Transportation Is The Key To Revitalization Effort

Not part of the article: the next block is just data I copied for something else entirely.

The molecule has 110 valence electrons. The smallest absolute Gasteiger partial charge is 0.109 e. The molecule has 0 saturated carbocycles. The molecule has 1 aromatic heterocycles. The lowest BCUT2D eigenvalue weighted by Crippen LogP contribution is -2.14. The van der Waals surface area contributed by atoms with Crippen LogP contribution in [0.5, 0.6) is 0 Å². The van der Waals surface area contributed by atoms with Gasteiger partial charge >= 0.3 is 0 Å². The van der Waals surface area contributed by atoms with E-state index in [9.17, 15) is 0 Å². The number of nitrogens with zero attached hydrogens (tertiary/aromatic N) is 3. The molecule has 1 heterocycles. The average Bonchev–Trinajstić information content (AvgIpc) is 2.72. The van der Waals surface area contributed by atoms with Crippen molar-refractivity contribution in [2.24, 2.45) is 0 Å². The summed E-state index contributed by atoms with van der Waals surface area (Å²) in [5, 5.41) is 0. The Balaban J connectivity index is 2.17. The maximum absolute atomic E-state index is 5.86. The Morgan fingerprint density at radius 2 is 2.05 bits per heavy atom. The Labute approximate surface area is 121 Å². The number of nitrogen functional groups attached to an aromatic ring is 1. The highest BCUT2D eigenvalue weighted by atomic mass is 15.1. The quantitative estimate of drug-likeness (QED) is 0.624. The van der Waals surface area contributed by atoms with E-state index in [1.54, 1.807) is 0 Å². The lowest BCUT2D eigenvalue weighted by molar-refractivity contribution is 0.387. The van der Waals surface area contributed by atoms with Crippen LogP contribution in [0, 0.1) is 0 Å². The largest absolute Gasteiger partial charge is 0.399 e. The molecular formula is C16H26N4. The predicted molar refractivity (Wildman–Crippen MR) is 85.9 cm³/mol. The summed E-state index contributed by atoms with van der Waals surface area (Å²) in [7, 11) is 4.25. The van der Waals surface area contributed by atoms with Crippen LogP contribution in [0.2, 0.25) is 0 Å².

With a home being built on virtually every empty lot on the peninsula, there is a great need to reevaluate the transportation that is available to take those new homeowners to jobs off the peninsula – primarily to Manhattan and to John F. Kennedy Airport. It is perhaps strange that Rockaway shares two statistics long thought to be mutually exclusive of each other. The peninsula has one of the largest numbers of housing starts in the entire city at a time when it also has the highest unemployment rate in the city. The former number may well help the long-awaited revitalization of Rockaway. The latter will surely come back to bite us one day. Both of those statistics are necessarily tied to transportation. While the new housing continues to sell out, it is clear that large numbers of potential new homeowners who work in Manhattan have been put off by the one and a half hour commute to those jobs from Rockaway. Some get around the long subway trip through Brooklyn by taking the express bus. Others drive to areas such as Queens Center and Forest Hills, where the subway trip to Manhattan becomes a short, 15-minute chip shot. That should not be necessary. The city has invested lots of money and energy in Rockaway to build new homes, including the mayor’s vaunted “affordable homes.” Now, the city should move to get the people that move to Rockaway to their jobs. For years, we have expended community energy on an affordable commuter ferry service. We no longer believe that ferries are a viable alternative. Why have we written off ferry service even though it has been a story The Wave has covered for as long as any of us who work here can remember? Because the cost is too great and the present ferry stop at Riis Landing would not adequately serve east end and Nassau County commuters. There is not enough west end ridership to support a year-round commuter ferry program. At the same time, a group of community activists have spent an equal amount of time and energy on revitalizing the old LIRR White Pot Junction right of way that would mean a 35-minute one-seat ride to Manhattan. There are many reasons that White Pot is not a viable alternative for Rockaway. First of all, the politicians in central Queens, who seem to have more juice than we do, are opposed to the plan. Secondly, Mayor Mike Bloomberg has already decided that the long-unused roadbed will become a greenway park and bicycle path. Third of all, the track gauge is incompatible with subway trains and the LIRR has neither the money nor the inclination to renew that line. With ferries and White Pot out of the mix, what does that leave? Both improved express bus service and improved A Line service. True express service could get Rockaway riders to the city in an hour, more than the 35 minutes than White Pot would take, but still less than the present hour and a half. The city owes that to the residents it has lured to Rockaway with new, relatively affordable homes. The Metropolitan Transportation Authority (MTA) has dozens of new express buses stored in its facilities, awaiting an agreement between that agency and the four private bus lines that serve Queens. Those buses should immediately be put onto the road, providing direct, non-stop service between Rockaway and Manhattan. A new A Train express service to both Mott Avenue and Beach 116 Street should begin immediately. Those trains should stop only in Rockaway and Broad Channel before heading for Manhattan. The MTA has the wherewithal to immediately do those two things. Unfortunately, our local politicians fail to fight for changes such as those. Without a political will, Rockaway will continue to suffer with perhaps the most inadequate transportation system in the city.